// Created for an Articles on:
// https://www.html5andbeyond.com/bubbling-text-effect-no-canvas-required/
jQuery(document).ready(function($){

 // Define a blank array for the effect positions. This will be populated based on width of the title.
 var bArray = [];
 // Define a size array, this will be used to vary bubble sizes
 var sArray = [4,6,8,10];

 // Push the header width values to bArray
 for (var i = 0; i < $('.bubbles').width(); i++) {
 bArray.push(i);
 }

 // Function to select random array element
 // Used within the setInterval a few times
 function randomValue(arr) {
 return arr[Math.floor(Math.random() * arr.length)];
 }

 // setInterval function used to create new bubble every 350 milliseconds
 setInterval(function(){

 // Get a random size, defined as variable so it can be used for both width and height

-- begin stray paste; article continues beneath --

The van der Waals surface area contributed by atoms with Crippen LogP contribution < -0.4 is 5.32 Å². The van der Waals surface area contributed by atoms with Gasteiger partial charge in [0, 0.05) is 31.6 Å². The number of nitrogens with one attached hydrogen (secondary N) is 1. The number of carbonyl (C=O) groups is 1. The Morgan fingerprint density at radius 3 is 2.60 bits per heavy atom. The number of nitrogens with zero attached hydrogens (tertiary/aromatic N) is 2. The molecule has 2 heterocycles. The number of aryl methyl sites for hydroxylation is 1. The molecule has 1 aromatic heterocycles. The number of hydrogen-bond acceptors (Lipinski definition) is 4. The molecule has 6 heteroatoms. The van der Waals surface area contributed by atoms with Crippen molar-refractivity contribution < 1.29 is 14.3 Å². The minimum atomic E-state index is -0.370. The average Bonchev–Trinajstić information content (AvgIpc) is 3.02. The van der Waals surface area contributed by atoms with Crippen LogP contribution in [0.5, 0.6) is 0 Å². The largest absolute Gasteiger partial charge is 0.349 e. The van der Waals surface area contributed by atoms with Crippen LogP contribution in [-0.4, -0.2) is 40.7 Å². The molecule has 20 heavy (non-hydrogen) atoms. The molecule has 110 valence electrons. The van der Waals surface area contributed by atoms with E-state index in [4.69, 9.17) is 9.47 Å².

var size = randomValue(sArray);
 // New bubble appeneded to div with it's size and left position being set inline
 // Left value is set through getting a random value from bArray
 $('.bubbles').append('<div class="individual-bubble" style="left: ' + randomValue(bArray) + 'px; width: ' + size + 'px; height:' + size + 'px;"></div>');

 // Animate each bubble to the top (bottom 100%) and reduce opacity as it moves
 // Callback function used to remove finsihed animations from the page
 $('.individual-bubble').animate({
 'bottom': '100%',
 'opacity' : '-=0.7'
 }, 3000, function(){
 $(this).remove()
 }
 );

 }, 350);

});

Now you can experiment with this very cool effect — customize the speed, size of the bubbles, colors, etc — and add it to any of your next projects!

 

Using jQuery to Get Page Load Time